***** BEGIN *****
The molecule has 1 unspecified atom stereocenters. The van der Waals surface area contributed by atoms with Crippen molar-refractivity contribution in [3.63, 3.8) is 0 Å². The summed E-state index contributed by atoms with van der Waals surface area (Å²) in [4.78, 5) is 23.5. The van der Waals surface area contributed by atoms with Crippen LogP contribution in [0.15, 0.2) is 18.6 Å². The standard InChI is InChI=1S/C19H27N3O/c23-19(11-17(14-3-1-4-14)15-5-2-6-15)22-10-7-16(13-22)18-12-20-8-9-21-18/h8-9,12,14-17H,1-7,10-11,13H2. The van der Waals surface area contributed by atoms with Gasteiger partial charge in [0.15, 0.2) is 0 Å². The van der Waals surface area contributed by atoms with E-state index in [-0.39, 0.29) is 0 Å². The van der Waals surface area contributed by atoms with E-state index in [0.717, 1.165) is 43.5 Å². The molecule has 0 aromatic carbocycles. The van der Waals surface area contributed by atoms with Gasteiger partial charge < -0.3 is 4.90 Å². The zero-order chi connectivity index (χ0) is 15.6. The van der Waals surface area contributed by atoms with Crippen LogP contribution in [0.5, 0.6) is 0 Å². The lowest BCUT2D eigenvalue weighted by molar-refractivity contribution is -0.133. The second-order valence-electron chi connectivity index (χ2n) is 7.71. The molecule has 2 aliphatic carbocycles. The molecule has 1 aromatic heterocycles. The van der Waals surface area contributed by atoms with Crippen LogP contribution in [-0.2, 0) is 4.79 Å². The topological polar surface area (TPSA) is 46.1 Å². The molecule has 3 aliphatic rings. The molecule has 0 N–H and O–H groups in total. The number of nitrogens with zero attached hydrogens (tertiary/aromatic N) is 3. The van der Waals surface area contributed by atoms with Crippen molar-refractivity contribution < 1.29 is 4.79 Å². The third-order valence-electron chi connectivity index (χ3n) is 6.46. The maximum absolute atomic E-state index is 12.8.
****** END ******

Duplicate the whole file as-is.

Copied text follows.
The molecule has 1 unspecified atom stereocenters. The van der Waals surface area contributed by atoms with Crippen molar-refractivity contribution in [3.63, 3.8) is 0 Å². The summed E-state index contributed by atoms with van der Waals surface area (Å²) in [4.78, 5) is 23.5. The van der Waals surface area contributed by atoms with Crippen LogP contribution in [0.15, 0.2) is 18.6 Å². The standard InChI is InChI=1S/C19H27N3O/c23-19(11-17(14-3-1-4-14)15-5-2-6-15)22-10-7-16(13-22)18-12-20-8-9-21-18/h8-9,12,14-17H,1-7,10-11,13H2. The van der Waals surface area contributed by atoms with Gasteiger partial charge in [0.15, 0.2) is 0 Å². The van der Waals surface area contributed by atoms with E-state index in [-0.39, 0.29) is 0 Å². The van der Waals surface area contributed by atoms with E-state index in [0.717, 1.165) is 43.5 Å². The molecule has 0 aromatic carbocycles. The van der Waals surface area contributed by atoms with Gasteiger partial charge < -0.3 is 4.90 Å². The zero-order chi connectivity index (χ0) is 15.6. The van der Waals surface area contributed by atoms with Crippen LogP contribution in [0.5, 0.6) is 0 Å². The lowest BCUT2D eigenvalue weighted by molar-refractivity contribution is -0.133. The second-order valence-electron chi connectivity index (χ2n) is 7.71. The molecule has 2 aliphatic carbocycles. The molecule has 1 aromatic heterocycles. The van der Waals surface area contributed by atoms with Crippen LogP contribution in [-0.2, 0) is 4.79 Å². The topological polar surface area (TPSA) is 46.1 Å². The molecule has 3 aliphatic rings. The molecule has 0 N–H and O–H groups in total. The number of nitrogens with zero attached hydrogens (tertiary/aromatic N) is 3. The van der Waals surface area contributed by atoms with Crippen molar-refractivity contribution < 1.29 is 4.79 Å². The third-order valence-electron chi connectivity index (χ3n) is 6.46. The maximum absolute atomic E-state index is 12.8.